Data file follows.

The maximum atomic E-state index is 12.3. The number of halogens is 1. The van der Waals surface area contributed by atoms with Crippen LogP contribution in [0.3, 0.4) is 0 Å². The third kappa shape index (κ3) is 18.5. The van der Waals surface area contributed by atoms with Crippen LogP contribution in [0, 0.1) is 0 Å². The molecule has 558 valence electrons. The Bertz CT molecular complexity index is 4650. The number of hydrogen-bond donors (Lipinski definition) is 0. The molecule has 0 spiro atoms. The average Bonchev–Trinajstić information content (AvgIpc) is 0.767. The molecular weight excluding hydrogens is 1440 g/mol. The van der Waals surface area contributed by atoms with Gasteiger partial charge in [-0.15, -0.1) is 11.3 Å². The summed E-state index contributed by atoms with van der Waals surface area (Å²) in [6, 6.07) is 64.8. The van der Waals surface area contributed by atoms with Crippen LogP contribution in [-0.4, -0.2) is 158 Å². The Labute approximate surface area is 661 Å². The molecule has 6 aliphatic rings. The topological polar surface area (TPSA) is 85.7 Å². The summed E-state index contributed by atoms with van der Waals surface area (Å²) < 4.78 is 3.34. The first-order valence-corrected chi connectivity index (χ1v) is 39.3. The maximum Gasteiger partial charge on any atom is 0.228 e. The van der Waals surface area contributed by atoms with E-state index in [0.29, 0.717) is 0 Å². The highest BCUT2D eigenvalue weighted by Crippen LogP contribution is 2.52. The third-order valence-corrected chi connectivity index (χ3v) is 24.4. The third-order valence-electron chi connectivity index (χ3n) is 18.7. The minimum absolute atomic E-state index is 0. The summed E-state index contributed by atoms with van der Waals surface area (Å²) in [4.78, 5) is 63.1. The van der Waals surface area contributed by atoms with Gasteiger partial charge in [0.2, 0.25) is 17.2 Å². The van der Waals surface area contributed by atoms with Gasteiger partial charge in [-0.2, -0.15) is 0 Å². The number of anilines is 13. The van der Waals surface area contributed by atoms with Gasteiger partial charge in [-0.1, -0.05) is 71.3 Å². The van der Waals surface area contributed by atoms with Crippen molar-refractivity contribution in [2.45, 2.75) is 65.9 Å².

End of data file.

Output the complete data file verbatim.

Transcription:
The maximum atomic E-state index is 12.3. The number of halogens is 1. The van der Waals surface area contributed by atoms with Crippen LogP contribution in [0.3, 0.4) is 0 Å². The third kappa shape index (κ3) is 18.5. The van der Waals surface area contributed by atoms with Crippen LogP contribution in [0, 0.1) is 0 Å². The molecule has 558 valence electrons. The Bertz CT molecular complexity index is 4650. The number of hydrogen-bond donors (Lipinski definition) is 0. The molecule has 0 spiro atoms. The average Bonchev–Trinajstić information content (AvgIpc) is 0.767. The molecular weight excluding hydrogens is 1440 g/mol. The van der Waals surface area contributed by atoms with Gasteiger partial charge in [-0.15, -0.1) is 11.3 Å². The summed E-state index contributed by atoms with van der Waals surface area (Å²) in [6, 6.07) is 64.8. The van der Waals surface area contributed by atoms with Crippen LogP contribution in [-0.4, -0.2) is 158 Å². The Labute approximate surface area is 661 Å². The molecule has 6 aliphatic rings. The topological polar surface area (TPSA) is 85.7 Å². The summed E-state index contributed by atoms with van der Waals surface area (Å²) < 4.78 is 3.34. The first-order valence-corrected chi connectivity index (χ1v) is 39.3. The maximum Gasteiger partial charge on any atom is 0.228 e. The van der Waals surface area contributed by atoms with E-state index in [0.29, 0.717) is 0 Å². The highest BCUT2D eigenvalue weighted by Crippen LogP contribution is 2.52. The third-order valence-corrected chi connectivity index (χ3v) is 24.4. The third-order valence-electron chi connectivity index (χ3n) is 18.7. The minimum absolute atomic E-state index is 0. The summed E-state index contributed by atoms with van der Waals surface area (Å²) in [4.78, 5) is 63.1. The van der Waals surface area contributed by atoms with Gasteiger partial charge in [0.2, 0.25) is 17.2 Å². The van der Waals surface area contributed by atoms with Gasteiger partial charge in [-0.2, -0.15) is 0 Å². The number of anilines is 13. The van der Waals surface area contributed by atoms with Gasteiger partial charge in [-0.1, -0.05) is 71.3 Å². The van der Waals surface area contributed by atoms with Crippen molar-refractivity contribution in [2.45, 2.75) is 65.9 Å².